TV Review: AMC’s Feed The Beast wants to be fine dining, but it’s closer to junk food

Kitchens have stoves, stoves that produce heat, often from a gas flame. Inasmuch as someone is unable to abide the heat in said kitchen (due to the aforementioned stoves), that person should promptly remove themselves. That’s the main takeaway from AMC’s new drama, Feed The Beast, which gussies up clichés and dramatic tropes in the same way its characters “elevate” their fine-dining cuisine. Each episode begins with an extreme close-up of a flame igniting—sometimes in kitchen settings, most times not—before delving back into its tale of fledgling restaurateurs, a sustained metaphor that becomes exhausting after its first use. It’s beautiful to look at, but underneath the presentation, there’s just bland, lukewarm chicken breast.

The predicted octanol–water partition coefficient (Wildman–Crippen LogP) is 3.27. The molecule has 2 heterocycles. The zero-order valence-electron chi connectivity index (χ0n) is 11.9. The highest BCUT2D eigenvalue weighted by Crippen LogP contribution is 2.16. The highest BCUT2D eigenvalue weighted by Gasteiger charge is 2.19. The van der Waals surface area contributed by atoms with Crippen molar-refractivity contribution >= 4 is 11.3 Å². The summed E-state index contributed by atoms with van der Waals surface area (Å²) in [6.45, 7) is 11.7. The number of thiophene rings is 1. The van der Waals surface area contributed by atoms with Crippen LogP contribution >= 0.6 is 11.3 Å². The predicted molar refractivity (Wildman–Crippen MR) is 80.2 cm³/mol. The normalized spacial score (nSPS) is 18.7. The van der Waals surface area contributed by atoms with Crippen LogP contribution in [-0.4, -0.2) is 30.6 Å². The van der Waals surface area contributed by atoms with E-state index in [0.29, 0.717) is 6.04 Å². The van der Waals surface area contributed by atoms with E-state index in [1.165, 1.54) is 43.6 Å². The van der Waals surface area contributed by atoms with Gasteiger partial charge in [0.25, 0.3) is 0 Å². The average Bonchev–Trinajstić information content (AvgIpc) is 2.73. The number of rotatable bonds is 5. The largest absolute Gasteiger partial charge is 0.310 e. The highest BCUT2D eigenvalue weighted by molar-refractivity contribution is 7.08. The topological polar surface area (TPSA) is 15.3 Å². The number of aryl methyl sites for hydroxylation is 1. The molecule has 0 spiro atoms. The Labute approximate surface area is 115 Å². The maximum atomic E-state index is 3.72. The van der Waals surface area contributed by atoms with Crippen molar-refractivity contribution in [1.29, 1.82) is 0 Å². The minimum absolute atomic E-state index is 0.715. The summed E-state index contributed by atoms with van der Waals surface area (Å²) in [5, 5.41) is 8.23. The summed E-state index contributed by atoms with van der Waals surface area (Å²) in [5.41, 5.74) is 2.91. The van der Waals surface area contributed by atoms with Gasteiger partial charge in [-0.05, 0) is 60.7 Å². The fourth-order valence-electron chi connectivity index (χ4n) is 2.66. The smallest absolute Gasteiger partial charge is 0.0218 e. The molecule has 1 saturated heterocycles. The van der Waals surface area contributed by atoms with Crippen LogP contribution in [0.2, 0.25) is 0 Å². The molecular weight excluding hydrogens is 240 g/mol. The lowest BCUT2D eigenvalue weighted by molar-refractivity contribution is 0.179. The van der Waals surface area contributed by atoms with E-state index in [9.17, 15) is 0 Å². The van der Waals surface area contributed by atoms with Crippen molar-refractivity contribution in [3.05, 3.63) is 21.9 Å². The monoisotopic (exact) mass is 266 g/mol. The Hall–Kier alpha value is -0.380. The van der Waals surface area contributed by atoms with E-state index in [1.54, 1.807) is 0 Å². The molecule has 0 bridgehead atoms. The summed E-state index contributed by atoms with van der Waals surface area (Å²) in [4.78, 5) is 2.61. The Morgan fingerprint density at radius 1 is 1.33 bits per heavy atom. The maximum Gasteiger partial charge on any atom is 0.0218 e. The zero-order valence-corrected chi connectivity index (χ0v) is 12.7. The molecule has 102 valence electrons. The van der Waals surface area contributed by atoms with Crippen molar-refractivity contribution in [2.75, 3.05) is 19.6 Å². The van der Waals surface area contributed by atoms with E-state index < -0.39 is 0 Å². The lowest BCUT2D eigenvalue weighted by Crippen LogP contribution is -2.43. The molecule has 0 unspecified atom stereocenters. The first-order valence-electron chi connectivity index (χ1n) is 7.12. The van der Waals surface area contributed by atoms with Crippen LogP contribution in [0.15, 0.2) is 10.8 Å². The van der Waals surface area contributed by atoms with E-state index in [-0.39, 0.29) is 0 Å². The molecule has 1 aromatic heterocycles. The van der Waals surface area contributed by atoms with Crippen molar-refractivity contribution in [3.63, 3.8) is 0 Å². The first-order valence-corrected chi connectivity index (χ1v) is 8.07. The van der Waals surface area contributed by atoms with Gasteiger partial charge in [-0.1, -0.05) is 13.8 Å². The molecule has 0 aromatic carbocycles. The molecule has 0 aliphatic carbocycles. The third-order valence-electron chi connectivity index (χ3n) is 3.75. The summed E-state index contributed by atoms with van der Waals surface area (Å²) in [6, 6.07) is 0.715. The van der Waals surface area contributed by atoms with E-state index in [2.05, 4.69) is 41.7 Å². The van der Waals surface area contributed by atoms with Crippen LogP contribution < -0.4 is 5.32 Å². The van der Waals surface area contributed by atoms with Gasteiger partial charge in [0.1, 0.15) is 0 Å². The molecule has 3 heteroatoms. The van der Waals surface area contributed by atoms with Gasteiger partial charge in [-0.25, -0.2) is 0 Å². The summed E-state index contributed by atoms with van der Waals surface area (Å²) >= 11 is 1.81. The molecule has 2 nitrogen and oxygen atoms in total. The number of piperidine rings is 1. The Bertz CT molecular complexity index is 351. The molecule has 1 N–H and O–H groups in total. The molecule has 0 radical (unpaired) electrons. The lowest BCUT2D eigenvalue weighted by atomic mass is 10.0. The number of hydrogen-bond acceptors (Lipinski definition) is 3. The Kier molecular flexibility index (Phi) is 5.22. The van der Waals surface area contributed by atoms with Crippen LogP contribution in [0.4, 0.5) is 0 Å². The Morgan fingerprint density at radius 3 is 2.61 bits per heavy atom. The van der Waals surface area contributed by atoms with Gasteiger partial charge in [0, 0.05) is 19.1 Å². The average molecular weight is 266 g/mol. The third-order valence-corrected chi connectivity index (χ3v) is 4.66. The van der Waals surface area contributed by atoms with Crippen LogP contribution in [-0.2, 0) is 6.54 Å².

Beast stars Jim Sturgess and David Schwimmer in a classic television bromance between Dion (Sturgess), a passionate hothead, and Tommy (Schwimmer), the pragmatic number cruncher who serves as Dion’s port …

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